Oban Little Bay, Small Batch, 43% ABV

Color: a perfectly deep caramel amber, screaming E150. Nothing more need be said.

Nose: there is little EtOH. Gentle wafts of salted caramel and cherry cola dominate the underlying aromas of salty coastal air and grass. One of the more minimal noses one will get in a whisky over 40% ABV.

Mouth feel is light and crisp without any syrupy nature or oiliness to it, suggesting chill filtration.

Palate is dry Olorosso sherry cask spice and fruit with a hint of fennel and black pepper on a mild coastal base of brine and malted barley. The tart dry and crisp malty-oaky flavor that rides into the finish can be appreciated as cocoa or dark chocolate.

Finish is dry sherry in European oak with brine lingering for a surprisingly long time.

The Distillery website states:
“Bold and complex. Our whisky boasts luscious notes of Christmas pudding, citrus, and spice, with a dark-chocolate finish.”
It also speaks of almond nuttiness, orange citrus fruit, green apples and good viscosity.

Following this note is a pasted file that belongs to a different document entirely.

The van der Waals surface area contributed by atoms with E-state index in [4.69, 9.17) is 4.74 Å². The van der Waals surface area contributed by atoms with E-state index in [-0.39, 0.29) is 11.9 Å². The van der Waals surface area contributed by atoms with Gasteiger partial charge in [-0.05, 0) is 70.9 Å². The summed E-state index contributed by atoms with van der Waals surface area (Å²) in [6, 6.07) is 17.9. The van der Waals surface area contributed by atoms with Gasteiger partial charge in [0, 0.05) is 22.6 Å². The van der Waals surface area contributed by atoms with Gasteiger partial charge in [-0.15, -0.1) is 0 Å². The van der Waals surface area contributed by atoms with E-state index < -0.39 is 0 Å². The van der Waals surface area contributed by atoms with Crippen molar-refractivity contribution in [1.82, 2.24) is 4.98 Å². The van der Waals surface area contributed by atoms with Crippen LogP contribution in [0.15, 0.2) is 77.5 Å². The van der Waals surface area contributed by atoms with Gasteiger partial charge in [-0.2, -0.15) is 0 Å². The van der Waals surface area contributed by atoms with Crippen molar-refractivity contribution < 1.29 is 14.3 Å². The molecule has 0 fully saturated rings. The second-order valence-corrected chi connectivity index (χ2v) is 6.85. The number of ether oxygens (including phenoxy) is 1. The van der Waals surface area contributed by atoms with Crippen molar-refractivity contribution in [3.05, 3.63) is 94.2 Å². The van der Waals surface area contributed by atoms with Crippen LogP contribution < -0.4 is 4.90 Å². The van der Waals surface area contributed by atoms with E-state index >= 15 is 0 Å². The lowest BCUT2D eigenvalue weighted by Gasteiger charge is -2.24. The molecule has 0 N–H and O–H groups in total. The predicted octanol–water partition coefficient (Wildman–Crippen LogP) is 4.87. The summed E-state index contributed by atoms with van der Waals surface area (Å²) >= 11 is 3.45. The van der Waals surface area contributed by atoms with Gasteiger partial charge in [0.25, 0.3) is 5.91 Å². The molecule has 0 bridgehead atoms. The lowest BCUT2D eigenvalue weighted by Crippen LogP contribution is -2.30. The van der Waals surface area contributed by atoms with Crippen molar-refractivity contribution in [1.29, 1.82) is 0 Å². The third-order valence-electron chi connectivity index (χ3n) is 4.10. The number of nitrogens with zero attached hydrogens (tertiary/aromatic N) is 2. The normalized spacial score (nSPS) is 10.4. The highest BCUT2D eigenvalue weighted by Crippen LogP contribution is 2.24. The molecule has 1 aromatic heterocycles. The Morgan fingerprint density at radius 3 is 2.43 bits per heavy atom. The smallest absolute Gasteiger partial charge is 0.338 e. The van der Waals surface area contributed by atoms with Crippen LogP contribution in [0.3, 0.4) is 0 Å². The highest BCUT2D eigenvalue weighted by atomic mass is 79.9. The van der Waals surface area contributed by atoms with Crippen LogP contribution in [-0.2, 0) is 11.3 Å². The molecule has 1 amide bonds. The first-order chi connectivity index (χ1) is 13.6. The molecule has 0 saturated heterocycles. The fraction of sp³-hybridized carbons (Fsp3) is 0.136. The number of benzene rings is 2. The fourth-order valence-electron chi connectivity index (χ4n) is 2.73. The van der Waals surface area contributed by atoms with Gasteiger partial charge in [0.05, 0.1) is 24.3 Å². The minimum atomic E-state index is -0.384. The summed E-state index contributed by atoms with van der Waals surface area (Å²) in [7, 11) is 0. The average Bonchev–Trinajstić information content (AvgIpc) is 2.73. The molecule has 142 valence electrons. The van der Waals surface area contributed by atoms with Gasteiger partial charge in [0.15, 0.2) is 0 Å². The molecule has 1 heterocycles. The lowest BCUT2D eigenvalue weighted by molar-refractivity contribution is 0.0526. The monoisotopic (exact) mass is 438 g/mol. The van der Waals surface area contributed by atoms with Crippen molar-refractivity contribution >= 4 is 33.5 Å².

While I call poppycock to the idea that the body is medium with good viscosity, I agree that the finish is more long with dark chocolate tannins. Regarding another part of the distillery’s description, the almond is the residue of what I believe to be finishing in smaller ex-Olorosso sherry European red oak casks after primary maturation in ex-bourbon casks.

Actually, I do like this whisky and at under $55 US, it is one that belongs in every whisky drinker’s cabinet. However, I have seen it well over $75 in recent months, and I can say that in my opinion, it isn’t worth purchasing at a price of $75 or more. All in all, a nice coastal highland whisky for everyday drinking. For perspective, Little Bay compares with Glen Scotia Double Cask NAS, which I find routinely in the $50-$60 US range as of this writing in April 2019.